In the 1928-29 Home International Championship, Gallacher scored a remarkable seven goals in two games against Wales and Northern Ireland as Scotland claimed the title, and by the summer of 1930, he had finished as Newcastle’s top scorer for four consecutive seasons. However, he frequently found himself in dispute with the club’s directors. He had a tendency to seek his own retribution for the tough tackling he often received on the field, was suspected of playing whilst drunk and found himself in financial trouble when he obtained a divorce in order to remarry. The club agreed to sell him to newly promoted Chelsea, and after scoring 133 goals in 160 league games for Newcastle he moved south to London.
Gallacher would stay at Chelsea for four years, scoring 81 league goals, but was unable to help the club to win any major trophies. The closest he came was an FA Cup semi-final in 1932 against Newcastle of all clubs. Gallacher scored in the match, but was unable to prevent a 2-1 defeat. His volatile nature continued to cause problems, as he was banned for two months for swearing at a referee, and in 1934 he was declared bankrupt. Eventually, Chelsea decided that off-field problems were affecting his play, and sold him to Derby County in November of that year.
In a season and a half with Derby, he scored 38 goals in 61 league games and appeared to have put off-field problems behind him, but his time at Derby would be the source of further controversy some time after he left the club. It was alleged that he received an illegal signing-on fee, something which he never admitted but for which Derby’s then manager received a 10 year ban. It was during his time at Derby that Gallacher’s international career came to an end, with his final cap coming in a 2-0 win over England in April 1935. In all he scored 23 goals in just 20 internationals, a total which still places him third on Scotland’s all-time list.
For the 1936-37 season Gallacher dropped into the Third Division South to play for Notts County, scoring 32 goals as the club narrowly missed out on promotion, finishing two points behind champions Luton Town. Now in his mid-30s, Gallacher’s career appeared to be in decline but he still made a return to the top division in January 1938, joining Grimsby Town. He scored three goals in 12 games, and helped the club narrowly to avoid relegation.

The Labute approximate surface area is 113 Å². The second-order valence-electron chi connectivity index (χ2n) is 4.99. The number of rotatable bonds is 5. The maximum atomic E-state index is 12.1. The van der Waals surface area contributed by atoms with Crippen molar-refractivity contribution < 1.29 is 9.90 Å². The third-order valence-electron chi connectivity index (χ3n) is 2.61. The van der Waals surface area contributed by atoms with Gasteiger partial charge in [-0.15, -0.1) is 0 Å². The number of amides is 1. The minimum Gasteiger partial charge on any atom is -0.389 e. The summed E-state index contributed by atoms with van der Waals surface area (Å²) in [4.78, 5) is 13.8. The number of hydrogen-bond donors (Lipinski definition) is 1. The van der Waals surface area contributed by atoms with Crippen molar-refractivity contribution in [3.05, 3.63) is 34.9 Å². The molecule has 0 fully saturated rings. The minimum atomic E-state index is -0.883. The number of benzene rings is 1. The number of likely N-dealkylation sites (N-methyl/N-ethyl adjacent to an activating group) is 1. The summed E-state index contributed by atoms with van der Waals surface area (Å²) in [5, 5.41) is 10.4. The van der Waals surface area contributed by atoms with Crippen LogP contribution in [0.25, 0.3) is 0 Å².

In the summer of 1938, Gallacher moved back to Tyneside to join Gateshead, of the Third Division North. He felt at home in the region, and would remain there for the rest of his life. His signing caused Gateshead’s crowds to increase dramatically, and he scored 18 league goals for the club in the 1938-39 season. However, a few games into the following season competitive football was suspended due to the Second World War and that break in league action caused his playing career to come to an end. Altogether he scored 296 goals in the English leagues, the 12th highest total of all time.
After his retirement, the football authorities prevented Gallacher from becoming a manager, owing to his frequent run-ins with them and with the police. He worked as a labourer and part-time as a journalist on Tyneside. Personal problems began to mount up, however, and he began to drink even more heavily than he had in his playing days. In 1950, tragedy struck when his wife died suddenly of a heart attack. Gallacher was devastated, and became very depressed.
In May 1957, during an argument at home, Gallacher threw an ashtray at one of his sons, hitting his head and drawing blood. He was filled with remorse, but an assault charged followed and the media reaction was fierce. Unfounded allegations of abuse and neglect appeared in the newspapers. Gallacher knew that what he had done was wrong, but also felt that he was being made the victim of a media witch-hunt. Severely depressed, he could see no way out. He was called to appear before magistrates on 12 June, but committed suicide the day before by jumping in front of a train. He was 54 years old.
109. William “Dixie” Dean